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Best Practices to Make Distance Learning Easier for Kids

Virtual learning is becoming the norm due to our current health crisis. Most schools have partially or fully transitioned to a distance learning setting as most American kids are now learning from home or in a hybrid setting. While it may take time for the kids to adjust, it also poses a challenge for teachers who have only taught in a classroom. Many teachers are left wondering how to make distance learning enjoyable and easy for themselves and their students. 

How to Make Distance Learning Easier for Kids

It takes a lot of creativity and skill to keep students stimulated and focused on schoolwork when they are not in a structured school setting. The following are the best practices teachers can use to make distance learning easier and more enjoyable for kids.

Be Professional

Just as if you were in a classroom, teachers should look presentable and neat even though students only see you via a webcam. The background you are presenting in front of should be clean and free from distractions. This will inspire respect from your students and minimize surrounding distractions during the lesson. Also, ensure your internet connection is secure and reliable. You don't want to lose your momentum of teaching to a faulty connection.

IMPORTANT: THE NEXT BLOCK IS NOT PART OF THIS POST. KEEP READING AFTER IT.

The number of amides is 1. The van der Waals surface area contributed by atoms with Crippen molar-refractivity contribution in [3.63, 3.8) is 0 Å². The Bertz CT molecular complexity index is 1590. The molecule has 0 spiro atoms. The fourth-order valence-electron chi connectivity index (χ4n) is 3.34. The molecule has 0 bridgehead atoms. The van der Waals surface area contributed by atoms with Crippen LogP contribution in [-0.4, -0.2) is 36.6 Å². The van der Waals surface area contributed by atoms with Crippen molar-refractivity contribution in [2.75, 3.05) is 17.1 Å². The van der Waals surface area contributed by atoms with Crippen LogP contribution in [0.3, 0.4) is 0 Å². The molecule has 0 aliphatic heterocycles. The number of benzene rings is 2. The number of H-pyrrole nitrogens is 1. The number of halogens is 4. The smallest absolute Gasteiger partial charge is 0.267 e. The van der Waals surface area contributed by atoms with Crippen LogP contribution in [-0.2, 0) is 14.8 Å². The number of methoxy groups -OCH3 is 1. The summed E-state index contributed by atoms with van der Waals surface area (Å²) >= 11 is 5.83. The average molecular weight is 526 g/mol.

Present content in an organized manner and use easy to read slides or high-quality videos. Try to mix up the tempo of your teaching sessions to avoid boring your students. Practice and try out different animations of your voice when telling stories, explaining a concept, or giving instructions. You will be amazed by how much of a difference this simple trick can make when engaging your students. 

Try to be as engaging as you can with your students; act as if you were in the classroom. If you are genuine in your teaching, your students will notice. Students will have more respect for you and be more involved in the class if they see you enjoying your job and doing it well.

Break the Lesson Down into Smaller Chunks

To keep students engaged in distance learning, try breaking down your lesson into more manageable pieces. The last thing you want is to have your students sit and listen for extended durations and lose interest along the way. One crucial aspect of online teaching is timing. The idea is to keep the children engaged and focused on two things, you and what you are teaching. 

Break down the lesson into a variety of activities. Maintain a fast pace and deliver the information in small digestible chunks. Avoid any lengthy explanations or resources with unnecessary text. Assigning such mundane tasks makes things harder for the students as they try to process all the information at once.

Develop Creative Lessons

In classroom-based teaching, it is typical for teachers to give students time to work quietly on assigned tasks. In online teaching, this is frowned upon. Any extended span of silence will be a good excuse for students to shift their attention to other distractions readily available to them.